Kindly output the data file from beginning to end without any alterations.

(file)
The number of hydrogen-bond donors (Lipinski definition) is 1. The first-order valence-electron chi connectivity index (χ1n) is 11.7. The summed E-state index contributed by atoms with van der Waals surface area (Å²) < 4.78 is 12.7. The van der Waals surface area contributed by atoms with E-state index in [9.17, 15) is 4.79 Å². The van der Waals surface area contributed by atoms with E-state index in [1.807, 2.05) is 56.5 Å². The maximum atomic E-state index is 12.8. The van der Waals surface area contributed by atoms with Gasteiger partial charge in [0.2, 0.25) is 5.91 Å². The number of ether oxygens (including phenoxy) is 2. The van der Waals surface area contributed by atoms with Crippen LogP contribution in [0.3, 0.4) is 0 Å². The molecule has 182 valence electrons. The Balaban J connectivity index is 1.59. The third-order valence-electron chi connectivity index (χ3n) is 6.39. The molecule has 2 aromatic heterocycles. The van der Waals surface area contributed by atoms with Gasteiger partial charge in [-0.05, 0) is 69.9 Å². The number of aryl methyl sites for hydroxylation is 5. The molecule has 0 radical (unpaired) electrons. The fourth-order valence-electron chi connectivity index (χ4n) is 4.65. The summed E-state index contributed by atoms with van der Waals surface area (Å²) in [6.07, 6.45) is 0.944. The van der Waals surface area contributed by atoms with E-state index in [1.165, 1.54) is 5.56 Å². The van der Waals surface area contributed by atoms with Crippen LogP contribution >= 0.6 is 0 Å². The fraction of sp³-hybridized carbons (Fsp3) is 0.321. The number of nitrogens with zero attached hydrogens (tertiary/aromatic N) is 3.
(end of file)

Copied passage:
The number of hydrogen-bond donors (Lipinski definition) is 1. The first-order valence-electron chi connectivity index (χ1n) is 11.7. The summed E-state index contributed by atoms with van der Waals surface area (Å²) < 4.78 is 12.7. The van der Waals surface area contributed by atoms with E-state index in [9.17, 15) is 4.79 Å². The van der Waals surface area contributed by atoms with E-state index in [1.807, 2.05) is 56.5 Å². The maximum atomic E-state index is 12.8. The van der Waals surface area contributed by atoms with Gasteiger partial charge in [0.2, 0.25) is 5.91 Å². The number of ether oxygens (including phenoxy) is 2. The van der Waals surface area contributed by atoms with Crippen LogP contribution in [0.3, 0.4) is 0 Å². The molecule has 182 valence electrons. The Balaban J connectivity index is 1.59. The third-order valence-electron chi connectivity index (χ3n) is 6.39. The molecule has 2 aromatic heterocycles. The van der Waals surface area contributed by atoms with Gasteiger partial charge in [-0.05, 0) is 69.9 Å². The number of aryl methyl sites for hydroxylation is 5. The molecule has 0 radical (unpaired) electrons. The fourth-order valence-electron chi connectivity index (χ4n) is 4.65. The summed E-state index contributed by atoms with van der Waals surface area (Å²) in [6.07, 6.45) is 0.944. The van der Waals surface area contributed by atoms with E-state index in [1.165, 1.54) is 5.56 Å². The van der Waals surface area contributed by atoms with Crippen LogP contribution >= 0.6 is 0 Å². The fraction of sp³-hybridized carbons (Fsp3) is 0.321. The number of nitrogens with zero attached hydrogens (tertiary/aromatic N) is 3.